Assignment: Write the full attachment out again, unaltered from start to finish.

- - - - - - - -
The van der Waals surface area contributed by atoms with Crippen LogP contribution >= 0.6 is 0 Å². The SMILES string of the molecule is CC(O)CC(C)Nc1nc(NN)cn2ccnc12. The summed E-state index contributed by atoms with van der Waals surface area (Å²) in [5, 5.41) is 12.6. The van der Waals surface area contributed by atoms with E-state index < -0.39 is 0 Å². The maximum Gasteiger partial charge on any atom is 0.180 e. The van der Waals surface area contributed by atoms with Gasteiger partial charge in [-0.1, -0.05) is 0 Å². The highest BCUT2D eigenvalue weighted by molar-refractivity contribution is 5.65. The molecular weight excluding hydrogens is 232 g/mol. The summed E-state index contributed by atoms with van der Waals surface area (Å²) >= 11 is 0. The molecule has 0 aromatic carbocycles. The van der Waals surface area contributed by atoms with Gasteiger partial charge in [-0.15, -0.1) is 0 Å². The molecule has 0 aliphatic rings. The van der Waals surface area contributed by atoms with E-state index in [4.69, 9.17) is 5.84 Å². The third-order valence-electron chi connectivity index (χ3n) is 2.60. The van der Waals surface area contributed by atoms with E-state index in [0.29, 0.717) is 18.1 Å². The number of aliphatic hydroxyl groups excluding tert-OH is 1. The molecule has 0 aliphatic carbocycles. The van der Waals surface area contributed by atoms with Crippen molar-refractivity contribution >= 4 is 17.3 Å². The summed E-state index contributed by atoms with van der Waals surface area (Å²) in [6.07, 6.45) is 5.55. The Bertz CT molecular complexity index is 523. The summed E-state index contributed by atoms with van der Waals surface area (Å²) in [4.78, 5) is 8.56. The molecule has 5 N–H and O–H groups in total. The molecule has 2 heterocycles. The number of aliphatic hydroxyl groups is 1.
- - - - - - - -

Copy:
The van der Waals surface area contributed by atoms with Crippen LogP contribution >= 0.6 is 0 Å². The SMILES string of the molecule is CC(O)CC(C)Nc1nc(NN)cn2ccnc12. The summed E-state index contributed by atoms with van der Waals surface area (Å²) in [5, 5.41) is 12.6. The van der Waals surface area contributed by atoms with E-state index < -0.39 is 0 Å². The maximum Gasteiger partial charge on any atom is 0.180 e. The van der Waals surface area contributed by atoms with Gasteiger partial charge in [-0.1, -0.05) is 0 Å². The highest BCUT2D eigenvalue weighted by molar-refractivity contribution is 5.65. The molecular weight excluding hydrogens is 232 g/mol. The summed E-state index contributed by atoms with van der Waals surface area (Å²) >= 11 is 0. The molecule has 0 aromatic carbocycles. The van der Waals surface area contributed by atoms with Gasteiger partial charge in [-0.15, -0.1) is 0 Å². The molecule has 0 aliphatic rings. The van der Waals surface area contributed by atoms with E-state index in [4.69, 9.17) is 5.84 Å². The third-order valence-electron chi connectivity index (χ3n) is 2.60. The van der Waals surface area contributed by atoms with E-state index in [0.29, 0.717) is 18.1 Å². The number of aliphatic hydroxyl groups excluding tert-OH is 1. The molecule has 0 aliphatic carbocycles. The van der Waals surface area contributed by atoms with Crippen molar-refractivity contribution >= 4 is 17.3 Å². The summed E-state index contributed by atoms with van der Waals surface area (Å²) in [6.07, 6.45) is 5.55. The Bertz CT molecular complexity index is 523. The summed E-state index contributed by atoms with van der Waals surface area (Å²) in [4.78, 5) is 8.56. The molecule has 5 N–H and O–H groups in total. The molecule has 2 heterocycles. The number of aliphatic hydroxyl groups is 1.